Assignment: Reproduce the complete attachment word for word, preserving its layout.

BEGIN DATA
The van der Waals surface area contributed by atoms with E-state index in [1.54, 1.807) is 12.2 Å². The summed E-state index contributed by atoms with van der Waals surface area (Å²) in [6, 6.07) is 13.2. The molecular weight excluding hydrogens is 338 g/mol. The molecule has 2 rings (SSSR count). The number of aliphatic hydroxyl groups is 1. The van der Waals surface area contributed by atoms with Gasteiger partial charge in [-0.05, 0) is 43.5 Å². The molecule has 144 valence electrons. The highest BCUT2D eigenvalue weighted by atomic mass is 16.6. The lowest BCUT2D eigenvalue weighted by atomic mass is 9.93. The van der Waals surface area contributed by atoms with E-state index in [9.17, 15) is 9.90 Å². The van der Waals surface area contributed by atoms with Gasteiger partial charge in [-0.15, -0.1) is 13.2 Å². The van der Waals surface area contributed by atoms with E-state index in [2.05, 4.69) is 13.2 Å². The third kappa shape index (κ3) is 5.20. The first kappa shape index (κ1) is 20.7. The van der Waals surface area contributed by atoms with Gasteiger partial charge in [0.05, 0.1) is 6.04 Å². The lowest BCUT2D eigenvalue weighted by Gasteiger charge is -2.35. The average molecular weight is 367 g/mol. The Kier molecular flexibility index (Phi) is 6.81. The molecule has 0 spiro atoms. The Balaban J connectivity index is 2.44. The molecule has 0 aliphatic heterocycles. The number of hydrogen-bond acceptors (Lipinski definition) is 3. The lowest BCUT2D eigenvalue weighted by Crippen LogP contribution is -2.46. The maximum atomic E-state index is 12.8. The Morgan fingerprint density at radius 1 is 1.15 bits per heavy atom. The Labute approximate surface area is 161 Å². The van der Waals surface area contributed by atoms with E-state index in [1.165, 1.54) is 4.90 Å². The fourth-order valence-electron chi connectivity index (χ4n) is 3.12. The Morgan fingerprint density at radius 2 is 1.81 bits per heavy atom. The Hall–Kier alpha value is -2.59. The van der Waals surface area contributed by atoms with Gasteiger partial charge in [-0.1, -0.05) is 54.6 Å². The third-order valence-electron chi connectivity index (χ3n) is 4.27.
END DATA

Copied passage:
The van der Waals surface area contributed by atoms with E-state index in [1.54, 1.807) is 12.2 Å². The summed E-state index contributed by atoms with van der Waals surface area (Å²) in [6, 6.07) is 13.2. The molecular weight excluding hydrogens is 338 g/mol. The molecule has 2 rings (SSSR count). The number of aliphatic hydroxyl groups is 1. The van der Waals surface area contributed by atoms with Gasteiger partial charge in [-0.05, 0) is 43.5 Å². The molecule has 144 valence electrons. The highest BCUT2D eigenvalue weighted by atomic mass is 16.6. The lowest BCUT2D eigenvalue weighted by atomic mass is 9.93. The van der Waals surface area contributed by atoms with E-state index in [9.17, 15) is 9.90 Å². The van der Waals surface area contributed by atoms with Gasteiger partial charge in [-0.15, -0.1) is 13.2 Å². The van der Waals surface area contributed by atoms with E-state index in [2.05, 4.69) is 13.2 Å². The third kappa shape index (κ3) is 5.20. The first kappa shape index (κ1) is 20.7. The van der Waals surface area contributed by atoms with Gasteiger partial charge in [0.05, 0.1) is 6.04 Å². The lowest BCUT2D eigenvalue weighted by Gasteiger charge is -2.35. The average molecular weight is 367 g/mol. The Kier molecular flexibility index (Phi) is 6.81. The molecule has 0 spiro atoms. The Balaban J connectivity index is 2.44. The molecule has 0 aliphatic heterocycles. The number of hydrogen-bond acceptors (Lipinski definition) is 3. The lowest BCUT2D eigenvalue weighted by Crippen LogP contribution is -2.46. The maximum atomic E-state index is 12.8. The Morgan fingerprint density at radius 1 is 1.15 bits per heavy atom. The Labute approximate surface area is 161 Å². The van der Waals surface area contributed by atoms with E-state index in [1.165, 1.54) is 4.90 Å². The fourth-order valence-electron chi connectivity index (χ4n) is 3.12. The Morgan fingerprint density at radius 2 is 1.81 bits per heavy atom. The Hall–Kier alpha value is -2.59. The van der Waals surface area contributed by atoms with Gasteiger partial charge in [-0.1, -0.05) is 54.6 Å². The third-order valence-electron chi connectivity index (χ3n) is 4.27.